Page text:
while they are relevant to the WG bureaucracy and unproductivity, they
are less relevant to the HTML5 snapshot at hand. Even if one believes
all of http://www.w3.org/wiki/HTML/W3C-WHATWG-Differences to be actual
a11y improvements over the WHATWG version that we should implement and
it would be wrong for James' characterization to extend to them,
making those improvements through a framework that drove browser
implementors away from public-html isn't really a success worth
bragging about (or, from the Mozilla perspective on the whole a good
tradeoff). Also, if our a11y team is implementing the W3C spec on
those points, it would be more productive to say so here than to fuel
the flames on Twitter.

> This idea of shipping on a date-based schedule isn't actually
> obviously bad, as long as you set the expectations correctly, which is
> something the W3C will get wrong.

I think our comments to the W3C or otherwise should not support the
meme that snapshots are something that browser developers, Web
developers, ebook platforms or government procurements should target.
I think we should not object to the snapshot publication though, since
if our objection was successful (it wouldn't be), we'd fail to get a
PP snapshot out of all the trouble that trying to work with the HTML
WG has caused. To get the snapshot for the purpose of the PP but to
pre-empt the use of Mozilla's "support" for promoting the snapshot for
purposes where referring to stale specs is harmful, maybe choosing the
option to explicitly abstain is the way to achieve that.

> It would indeed be nice if W3C would
> embrace this fully and move to a WHATWG-style model with no eratta but a
> spec kept continually up-to-date in the areas where there is a need for
> change, and absolute rigidity in the areas where reality dictates that
> change is impossible. However moving them there is a longer term goal
> that seems to be met with extreme resistance from people who haven't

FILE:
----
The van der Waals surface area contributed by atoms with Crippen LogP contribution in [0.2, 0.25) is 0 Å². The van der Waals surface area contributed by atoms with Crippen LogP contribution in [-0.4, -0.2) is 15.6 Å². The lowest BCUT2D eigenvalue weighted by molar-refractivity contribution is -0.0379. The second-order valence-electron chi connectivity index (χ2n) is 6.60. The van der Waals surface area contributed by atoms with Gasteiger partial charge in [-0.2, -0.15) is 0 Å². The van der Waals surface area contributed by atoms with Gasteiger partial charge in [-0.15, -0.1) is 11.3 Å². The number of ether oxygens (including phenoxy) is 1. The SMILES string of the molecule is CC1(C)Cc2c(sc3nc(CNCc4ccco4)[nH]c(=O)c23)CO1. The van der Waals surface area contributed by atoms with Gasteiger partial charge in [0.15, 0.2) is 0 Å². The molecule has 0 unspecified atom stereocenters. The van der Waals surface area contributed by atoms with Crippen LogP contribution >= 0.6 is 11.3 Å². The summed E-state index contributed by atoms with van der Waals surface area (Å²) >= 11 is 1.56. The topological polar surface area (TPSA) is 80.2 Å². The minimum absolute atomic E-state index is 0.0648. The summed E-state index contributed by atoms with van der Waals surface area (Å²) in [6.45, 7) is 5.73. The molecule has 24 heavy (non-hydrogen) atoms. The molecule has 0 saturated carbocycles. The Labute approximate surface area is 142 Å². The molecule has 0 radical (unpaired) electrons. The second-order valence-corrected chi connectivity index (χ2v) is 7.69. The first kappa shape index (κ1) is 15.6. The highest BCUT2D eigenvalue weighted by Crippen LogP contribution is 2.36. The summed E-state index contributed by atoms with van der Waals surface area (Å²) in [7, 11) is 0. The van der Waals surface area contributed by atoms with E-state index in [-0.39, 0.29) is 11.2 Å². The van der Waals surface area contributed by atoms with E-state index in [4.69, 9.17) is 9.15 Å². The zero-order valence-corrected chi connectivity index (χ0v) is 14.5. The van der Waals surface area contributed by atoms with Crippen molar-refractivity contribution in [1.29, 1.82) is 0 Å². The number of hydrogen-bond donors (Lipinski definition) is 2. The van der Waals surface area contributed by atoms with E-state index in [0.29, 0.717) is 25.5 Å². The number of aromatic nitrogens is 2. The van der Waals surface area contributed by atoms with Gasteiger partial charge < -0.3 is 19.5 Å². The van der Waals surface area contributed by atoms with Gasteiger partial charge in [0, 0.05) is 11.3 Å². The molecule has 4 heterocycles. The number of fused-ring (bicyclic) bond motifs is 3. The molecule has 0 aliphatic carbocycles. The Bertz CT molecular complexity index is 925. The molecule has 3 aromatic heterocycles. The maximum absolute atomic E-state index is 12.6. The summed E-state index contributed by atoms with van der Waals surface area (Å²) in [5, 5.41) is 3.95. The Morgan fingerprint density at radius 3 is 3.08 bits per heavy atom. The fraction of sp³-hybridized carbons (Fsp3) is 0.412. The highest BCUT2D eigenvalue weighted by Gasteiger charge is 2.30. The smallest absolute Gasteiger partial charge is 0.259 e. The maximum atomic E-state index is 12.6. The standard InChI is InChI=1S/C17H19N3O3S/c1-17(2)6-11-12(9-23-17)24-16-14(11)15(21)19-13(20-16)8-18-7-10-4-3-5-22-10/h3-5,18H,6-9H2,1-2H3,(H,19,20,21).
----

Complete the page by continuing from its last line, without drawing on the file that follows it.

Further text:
> fully grasped how shipping a web browser works.

Yes.

--
Henri Sivonen
hsiv...@hsivonen.fi
https://hsivonen.fi/

Robin Berjon

unread,
Sep 22, 2014, 7:45:06 AM9/22/14
to Anne van Kesteren, Karl Dubost, Boris Zbarsky, L. David Baron, dev-pl...@lists.mozilla.org
On 20/09/2014 11:20 , Anne van Kesteren wrote:
> On Sat, Sep 20, 2014 at 11:03 AM, Karl Dubost <kdu...@mozilla.com> wrote:
>> My biggest issue with HTML5 spec is that it is too big to be
>> meaningfully implementable and/or testable.
>
> Yeah the W3C crowd keeps saying that, yet hasn't invested any
> meaningful effort into creating modules.

I'm not sure who the "W3C crowd" are (it sounds like an arbitrary
moniker designed to encourage "us vs them" thinking) but the only
meaningful investment into creating modules that I know of is starting
pretty much now. So I'm relatively certain that we don't have the
hindsight to evaluate it much.

Unless you're thinking of XHTML Modularisation. But that would be like
blaming Mozilla for <LAYER>: not entirely fair :)

Robin Berjon

unread,
Sep 22, 2014, 7:55:05 AM9/22/14
to Kyle Huey, Karl Dubost, Boris Zbarsky, L. David Baron, dev-pl...@lists.mozilla.org
Hi Kyle,

On 20/09/2014 17:26 , Kyle Huey wrote:
> On Sat, Sep 20, 2014 at 2:41 AM, Karl Dubost <kdu...@mozilla.com> wrote:
>> Le 20 sept. 2014 à 18:20, Anne van Kesteren <ann...@annevk.nl> a écrit :
>>> Yeah the W3C crowd keeps saying that
>>
>> Here the W3C crowd. We (Mozilla) have a conflict ;)
>> http://www.w3.org/2000/09/dbwg/details?group=40318&public=1&order=org#_MozillaFoundation
>
> I categorically reject this idea that all W3C and/or WG members have
> equal responsibility for any action the W3C and/or WG takes.

I agree with your general sentiment but I would qualify it. If you are
participating *and* have made a bona fide attempt at fixing the issues
you see with the group then you can certainly distance yourself from the